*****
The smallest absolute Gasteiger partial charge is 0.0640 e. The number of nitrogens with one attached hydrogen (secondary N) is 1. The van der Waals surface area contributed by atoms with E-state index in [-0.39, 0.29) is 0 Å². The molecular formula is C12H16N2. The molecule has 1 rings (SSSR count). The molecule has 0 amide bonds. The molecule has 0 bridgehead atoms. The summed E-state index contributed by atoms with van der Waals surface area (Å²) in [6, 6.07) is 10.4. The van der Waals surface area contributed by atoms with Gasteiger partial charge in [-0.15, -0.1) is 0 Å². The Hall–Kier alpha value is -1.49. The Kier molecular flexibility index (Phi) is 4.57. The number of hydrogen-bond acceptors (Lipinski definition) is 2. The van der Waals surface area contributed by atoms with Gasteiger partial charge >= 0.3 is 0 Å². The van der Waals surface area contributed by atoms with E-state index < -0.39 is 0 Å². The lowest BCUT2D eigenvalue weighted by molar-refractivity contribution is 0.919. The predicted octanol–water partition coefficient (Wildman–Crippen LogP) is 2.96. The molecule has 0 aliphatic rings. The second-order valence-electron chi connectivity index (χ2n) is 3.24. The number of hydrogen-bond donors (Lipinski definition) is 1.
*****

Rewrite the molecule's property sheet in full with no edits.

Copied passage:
The smallest absolute Gasteiger partial charge is 0.0640 e. The number of nitrogens with one attached hydrogen (secondary N) is 1. The van der Waals surface area contributed by atoms with E-state index in [-0.39, 0.29) is 0 Å². The molecular formula is C12H16N2. The molecule has 1 rings (SSSR count). The molecule has 0 amide bonds. The molecule has 0 bridgehead atoms. The summed E-state index contributed by atoms with van der Waals surface area (Å²) in [6, 6.07) is 10.4. The van der Waals surface area contributed by atoms with Gasteiger partial charge in [-0.15, -0.1) is 0 Å². The Hall–Kier alpha value is -1.49. The Kier molecular flexibility index (Phi) is 4.57. The number of hydrogen-bond acceptors (Lipinski definition) is 2. The van der Waals surface area contributed by atoms with Gasteiger partial charge >= 0.3 is 0 Å². The van der Waals surface area contributed by atoms with E-state index < -0.39 is 0 Å². The lowest BCUT2D eigenvalue weighted by molar-refractivity contribution is 0.919. The predicted octanol–water partition coefficient (Wildman–Crippen LogP) is 2.96. The molecule has 0 aliphatic rings. The second-order valence-electron chi connectivity index (χ2n) is 3.24. The number of hydrogen-bond donors (Lipinski definition) is 1.